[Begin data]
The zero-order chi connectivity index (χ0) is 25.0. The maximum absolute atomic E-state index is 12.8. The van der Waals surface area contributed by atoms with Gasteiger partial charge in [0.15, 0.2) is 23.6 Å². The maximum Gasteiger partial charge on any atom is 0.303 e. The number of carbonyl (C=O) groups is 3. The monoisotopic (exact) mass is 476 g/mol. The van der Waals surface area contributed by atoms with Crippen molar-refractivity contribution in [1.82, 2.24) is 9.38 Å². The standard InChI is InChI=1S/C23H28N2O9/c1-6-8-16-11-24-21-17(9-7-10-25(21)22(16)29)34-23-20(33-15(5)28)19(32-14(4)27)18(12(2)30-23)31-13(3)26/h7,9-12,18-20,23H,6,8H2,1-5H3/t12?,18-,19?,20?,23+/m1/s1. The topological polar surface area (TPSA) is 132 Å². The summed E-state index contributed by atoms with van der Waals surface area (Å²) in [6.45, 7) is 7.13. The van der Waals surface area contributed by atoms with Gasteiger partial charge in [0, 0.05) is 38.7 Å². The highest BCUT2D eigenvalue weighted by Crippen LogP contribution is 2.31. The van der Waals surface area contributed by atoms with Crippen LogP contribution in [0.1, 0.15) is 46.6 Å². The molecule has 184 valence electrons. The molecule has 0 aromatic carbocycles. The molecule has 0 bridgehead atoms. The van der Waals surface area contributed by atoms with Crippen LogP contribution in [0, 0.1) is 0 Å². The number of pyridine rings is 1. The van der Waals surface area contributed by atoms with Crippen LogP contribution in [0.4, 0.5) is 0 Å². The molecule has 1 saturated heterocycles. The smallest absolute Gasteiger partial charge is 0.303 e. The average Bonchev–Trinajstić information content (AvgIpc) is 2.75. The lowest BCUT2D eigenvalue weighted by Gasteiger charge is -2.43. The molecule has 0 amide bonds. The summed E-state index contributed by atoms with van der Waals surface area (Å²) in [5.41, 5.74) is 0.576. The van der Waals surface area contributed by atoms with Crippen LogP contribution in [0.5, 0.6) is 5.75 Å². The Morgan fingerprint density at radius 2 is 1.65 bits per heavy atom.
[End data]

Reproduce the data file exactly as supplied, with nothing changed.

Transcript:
The zero-order chi connectivity index (χ0) is 25.0. The maximum absolute atomic E-state index is 12.8. The van der Waals surface area contributed by atoms with Gasteiger partial charge in [0.15, 0.2) is 23.6 Å². The maximum Gasteiger partial charge on any atom is 0.303 e. The number of carbonyl (C=O) groups is 3. The monoisotopic (exact) mass is 476 g/mol. The van der Waals surface area contributed by atoms with Crippen molar-refractivity contribution in [1.82, 2.24) is 9.38 Å². The standard InChI is InChI=1S/C23H28N2O9/c1-6-8-16-11-24-21-17(9-7-10-25(21)22(16)29)34-23-20(33-15(5)28)19(32-14(4)27)18(12(2)30-23)31-13(3)26/h7,9-12,18-20,23H,6,8H2,1-5H3/t12?,18-,19?,20?,23+/m1/s1. The topological polar surface area (TPSA) is 132 Å². The summed E-state index contributed by atoms with van der Waals surface area (Å²) in [6.45, 7) is 7.13. The van der Waals surface area contributed by atoms with Gasteiger partial charge in [0, 0.05) is 38.7 Å². The highest BCUT2D eigenvalue weighted by Crippen LogP contribution is 2.31. The van der Waals surface area contributed by atoms with Crippen LogP contribution in [0.1, 0.15) is 46.6 Å². The molecule has 184 valence electrons. The molecule has 0 aromatic carbocycles. The molecule has 0 bridgehead atoms. The van der Waals surface area contributed by atoms with Crippen LogP contribution in [0, 0.1) is 0 Å². The number of pyridine rings is 1. The van der Waals surface area contributed by atoms with Crippen LogP contribution in [0.4, 0.5) is 0 Å². The molecule has 1 saturated heterocycles. The smallest absolute Gasteiger partial charge is 0.303 e. The average Bonchev–Trinajstić information content (AvgIpc) is 2.75. The lowest BCUT2D eigenvalue weighted by Gasteiger charge is -2.43. The molecule has 0 amide bonds. The summed E-state index contributed by atoms with van der Waals surface area (Å²) in [5.41, 5.74) is 0.576. The van der Waals surface area contributed by atoms with Crippen LogP contribution in [0.5, 0.6) is 5.75 Å². The Morgan fingerprint density at radius 2 is 1.65 bits per heavy atom.